You're on the right track when you say you need voice and remote desktop software, irrespective of whether you're going to be using Visual Studio or other tools to collaborate. I don't use Visual Studio myself, so I can't answer the part of your question about any tools integrated with it, but I do work as part of a distributed team and there are a whole heap of choices out there for you to pick from.
For VoIP, Skype is a common choice and one I've used a lot in the past, but I have to say I'm not a great fan of what it's become (ads and the beautiful simple interface has been replaced with a rather counter-intuitive one), so I tend to use either Trillian to talk to my Skype contacts, or C3 (which is actually intended for online gamers but is also great for general VoIP communication, is much less of a resource and bandwidth hog and is completely free). I found Google Talk's "feature" of asking you "Are you still there?" after a couple of hours while you're clearly still talking a bit annoying, as there's usually no point in keeping the tab in the foreground, so often we missed the question and got thrown out. Quality-wise, there wasn't much between the three on a broadband connection; if anything, I'd give the edge to C3.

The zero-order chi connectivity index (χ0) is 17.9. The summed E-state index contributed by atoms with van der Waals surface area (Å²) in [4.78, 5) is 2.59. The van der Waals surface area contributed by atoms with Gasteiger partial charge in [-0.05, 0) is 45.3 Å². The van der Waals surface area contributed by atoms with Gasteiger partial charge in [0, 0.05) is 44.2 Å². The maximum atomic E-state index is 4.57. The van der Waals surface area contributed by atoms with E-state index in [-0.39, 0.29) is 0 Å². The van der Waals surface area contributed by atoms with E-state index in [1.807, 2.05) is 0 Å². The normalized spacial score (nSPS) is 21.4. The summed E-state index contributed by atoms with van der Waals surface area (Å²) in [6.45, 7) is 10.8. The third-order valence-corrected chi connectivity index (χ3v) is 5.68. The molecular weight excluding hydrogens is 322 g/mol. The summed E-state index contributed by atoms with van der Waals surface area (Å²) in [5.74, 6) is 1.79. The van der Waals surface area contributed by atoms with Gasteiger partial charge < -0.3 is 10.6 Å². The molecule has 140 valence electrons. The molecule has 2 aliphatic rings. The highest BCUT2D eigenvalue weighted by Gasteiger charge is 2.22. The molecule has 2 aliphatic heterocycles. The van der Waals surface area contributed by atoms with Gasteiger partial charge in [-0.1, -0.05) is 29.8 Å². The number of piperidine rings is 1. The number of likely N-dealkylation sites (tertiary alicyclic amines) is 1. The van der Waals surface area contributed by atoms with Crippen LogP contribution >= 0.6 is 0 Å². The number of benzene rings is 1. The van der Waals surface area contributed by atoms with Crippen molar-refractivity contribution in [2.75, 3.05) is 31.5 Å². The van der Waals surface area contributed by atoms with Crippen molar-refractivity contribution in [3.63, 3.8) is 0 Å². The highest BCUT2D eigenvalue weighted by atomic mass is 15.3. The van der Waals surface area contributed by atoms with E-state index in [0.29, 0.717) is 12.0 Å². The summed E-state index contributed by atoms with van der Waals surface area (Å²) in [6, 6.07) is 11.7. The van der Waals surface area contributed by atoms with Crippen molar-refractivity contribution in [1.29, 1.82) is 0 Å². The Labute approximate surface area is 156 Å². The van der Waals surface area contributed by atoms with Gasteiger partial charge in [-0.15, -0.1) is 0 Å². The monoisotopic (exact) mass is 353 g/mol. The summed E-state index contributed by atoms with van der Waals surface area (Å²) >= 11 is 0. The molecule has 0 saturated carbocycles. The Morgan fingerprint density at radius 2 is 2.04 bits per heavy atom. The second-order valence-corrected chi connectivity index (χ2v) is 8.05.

As for web conferencing (or desktop sharing) software, which you'll need in order to view each other's desktops and control each other's mouse/keyboard for paired programming, I've used Netviewer commercially (my client had a license) in the past (before they were bought up by Citrix) and more recently TeamViewer, which is similar from a pure desktop sharing point of view but seems to have a few less features (or maybe I just haven't discovered them yet). We are also considering OpenMeetings but I haven't used it much yet so can't make an informed recommendation on that one.
Wikipedia's comparison pages seem to be kept quite up-to-date if you'd like more options to pick from:
Most of the commercial ones tend to have at least free trials, so make sure you try before you buy.
Once you've got the right tools set up, there's not that much difference between doing XP while sitting next to each other and while sitting in different parts of the world. (And there are actually benefits, e.g. you can't knock over the other guy's coffee cup and you can keep your own favourite keyboard and mouse settings.)